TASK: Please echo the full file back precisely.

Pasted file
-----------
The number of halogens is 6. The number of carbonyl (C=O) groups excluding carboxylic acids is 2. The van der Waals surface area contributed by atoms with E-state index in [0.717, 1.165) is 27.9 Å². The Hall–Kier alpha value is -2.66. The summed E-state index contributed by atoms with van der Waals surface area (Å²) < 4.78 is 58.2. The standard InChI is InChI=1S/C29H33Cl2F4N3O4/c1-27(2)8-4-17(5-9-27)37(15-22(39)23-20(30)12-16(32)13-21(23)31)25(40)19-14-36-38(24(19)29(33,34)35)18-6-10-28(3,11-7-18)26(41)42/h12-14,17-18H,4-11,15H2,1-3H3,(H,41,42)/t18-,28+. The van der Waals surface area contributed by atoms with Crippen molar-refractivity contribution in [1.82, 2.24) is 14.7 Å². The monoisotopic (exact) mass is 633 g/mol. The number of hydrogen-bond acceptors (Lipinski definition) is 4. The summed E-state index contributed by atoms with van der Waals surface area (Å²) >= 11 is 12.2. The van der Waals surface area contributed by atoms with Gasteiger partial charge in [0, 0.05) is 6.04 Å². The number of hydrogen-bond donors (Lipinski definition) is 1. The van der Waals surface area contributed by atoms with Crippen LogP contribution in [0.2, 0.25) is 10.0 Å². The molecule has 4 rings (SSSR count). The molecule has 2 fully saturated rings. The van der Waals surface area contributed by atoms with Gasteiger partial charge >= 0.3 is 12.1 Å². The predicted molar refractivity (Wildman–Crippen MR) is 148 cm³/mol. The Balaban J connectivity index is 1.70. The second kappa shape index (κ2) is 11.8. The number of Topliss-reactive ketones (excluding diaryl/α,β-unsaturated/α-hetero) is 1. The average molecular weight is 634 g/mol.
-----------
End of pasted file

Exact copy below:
The number of halogens is 6. The number of carbonyl (C=O) groups excluding carboxylic acids is 2. The van der Waals surface area contributed by atoms with E-state index in [0.717, 1.165) is 27.9 Å². The Hall–Kier alpha value is -2.66. The summed E-state index contributed by atoms with van der Waals surface area (Å²) < 4.78 is 58.2. The standard InChI is InChI=1S/C29H33Cl2F4N3O4/c1-27(2)8-4-17(5-9-27)37(15-22(39)23-20(30)12-16(32)13-21(23)31)25(40)19-14-36-38(24(19)29(33,34)35)18-6-10-28(3,11-7-18)26(41)42/h12-14,17-18H,4-11,15H2,1-3H3,(H,41,42)/t18-,28+. The van der Waals surface area contributed by atoms with Crippen molar-refractivity contribution in [1.82, 2.24) is 14.7 Å². The monoisotopic (exact) mass is 633 g/mol. The number of hydrogen-bond acceptors (Lipinski definition) is 4. The summed E-state index contributed by atoms with van der Waals surface area (Å²) >= 11 is 12.2. The van der Waals surface area contributed by atoms with Gasteiger partial charge in [0, 0.05) is 6.04 Å². The number of hydrogen-bond donors (Lipinski definition) is 1. The van der Waals surface area contributed by atoms with Crippen LogP contribution in [0.2, 0.25) is 10.0 Å². The molecule has 4 rings (SSSR count). The molecule has 2 fully saturated rings. The van der Waals surface area contributed by atoms with Gasteiger partial charge >= 0.3 is 12.1 Å². The predicted molar refractivity (Wildman–Crippen MR) is 148 cm³/mol. The Balaban J connectivity index is 1.70. The second kappa shape index (κ2) is 11.8. The number of Topliss-reactive ketones (excluding diaryl/α,β-unsaturated/α-hetero) is 1. The average molecular weight is 634 g/mol.